Uses and gratification theory

This is the most popular model, it considers people in an audience to be independent thinkers that interpret media products in different ways. These different ways are depending on a range of factors that are as follows:

  • Their experiences
  • Their values
  • Their understanding

This type of response is active consumption.

Task 1 – Video for Interactive Media: What You Need to Know Write a blog article on how designers use digital video technology to enhance a user’s interactive experience on different delivery platforms. The article must cover: §  Applications such as Short films, Promos, Trailers, viral marketing, Virtual reality tours, games, e-learning; platforms such as the web, disc, kiosk, and mobile devices Technology as relevant to each application – compression, file formats, streaming, data transfer rate, HD, SD, aspect ratio, different media players, Digital rights management systems.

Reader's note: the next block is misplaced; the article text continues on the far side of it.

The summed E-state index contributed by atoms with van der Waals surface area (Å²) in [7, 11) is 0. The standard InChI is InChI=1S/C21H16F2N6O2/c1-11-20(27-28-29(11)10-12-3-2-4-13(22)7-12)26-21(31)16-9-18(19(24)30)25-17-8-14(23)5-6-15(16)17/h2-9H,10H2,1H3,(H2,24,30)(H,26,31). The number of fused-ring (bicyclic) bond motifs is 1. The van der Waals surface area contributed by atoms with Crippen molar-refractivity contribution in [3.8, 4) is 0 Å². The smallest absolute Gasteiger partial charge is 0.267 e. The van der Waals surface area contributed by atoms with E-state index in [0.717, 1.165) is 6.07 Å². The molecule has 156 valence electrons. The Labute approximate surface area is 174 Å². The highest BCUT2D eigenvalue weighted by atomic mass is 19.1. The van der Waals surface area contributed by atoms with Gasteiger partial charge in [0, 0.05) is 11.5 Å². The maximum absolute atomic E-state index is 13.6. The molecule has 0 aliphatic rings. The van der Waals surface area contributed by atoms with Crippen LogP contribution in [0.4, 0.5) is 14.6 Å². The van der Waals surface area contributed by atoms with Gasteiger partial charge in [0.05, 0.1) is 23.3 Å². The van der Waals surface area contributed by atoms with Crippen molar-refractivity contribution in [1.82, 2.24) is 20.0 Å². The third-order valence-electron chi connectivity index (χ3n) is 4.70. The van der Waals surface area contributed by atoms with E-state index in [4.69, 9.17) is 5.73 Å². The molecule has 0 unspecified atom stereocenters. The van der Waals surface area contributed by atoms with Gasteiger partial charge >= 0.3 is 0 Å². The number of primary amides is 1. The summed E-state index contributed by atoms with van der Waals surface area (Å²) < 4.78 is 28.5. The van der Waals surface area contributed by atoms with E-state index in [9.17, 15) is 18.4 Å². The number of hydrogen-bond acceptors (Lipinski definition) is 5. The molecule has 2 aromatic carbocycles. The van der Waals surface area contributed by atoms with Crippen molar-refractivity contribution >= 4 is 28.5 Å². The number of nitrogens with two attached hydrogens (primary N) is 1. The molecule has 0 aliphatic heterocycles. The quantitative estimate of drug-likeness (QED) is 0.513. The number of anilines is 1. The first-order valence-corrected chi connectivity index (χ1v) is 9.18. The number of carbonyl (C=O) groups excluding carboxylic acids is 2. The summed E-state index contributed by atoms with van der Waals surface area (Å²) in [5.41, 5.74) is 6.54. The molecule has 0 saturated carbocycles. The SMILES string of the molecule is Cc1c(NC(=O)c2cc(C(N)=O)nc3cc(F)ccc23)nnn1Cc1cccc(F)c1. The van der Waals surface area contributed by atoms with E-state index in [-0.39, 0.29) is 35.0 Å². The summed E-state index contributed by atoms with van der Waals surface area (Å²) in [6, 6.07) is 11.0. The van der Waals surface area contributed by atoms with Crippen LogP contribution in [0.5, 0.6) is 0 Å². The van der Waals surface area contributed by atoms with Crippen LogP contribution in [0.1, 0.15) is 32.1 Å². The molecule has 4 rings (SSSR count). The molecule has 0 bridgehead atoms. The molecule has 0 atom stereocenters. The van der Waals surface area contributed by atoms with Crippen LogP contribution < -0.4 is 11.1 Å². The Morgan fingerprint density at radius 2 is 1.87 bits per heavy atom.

• Technical Issues related to different platforms.
    • Tablet/IPad – Phone – PC/MAC – TV – Cinema
  • Technical issues related to file format and size
  • Why use video online
  • mention kinds of user generated content

Technology is changing and its changing fast. We can now communicate with people from all over the globe in an instant, you can now watch things in HD, 3D and we now have 4k resolution TV’s. Video has also come a long way the past years. The way we can watch things has change. We can stream and download in anything ranging from 180 – 1080(p/i) and on many different platforms. The likes of Amazon Prime, Netflix, Now TV enable us to do this. Technology has change education too. We are now able to use the internet, computers, tablet, interactive smart boards, ipads and tablets to aid our eduction and not just for entertainment. Internet connection have changed too, we now have wireless as well super fast fibre optic which vastly enhances internet connection speeds.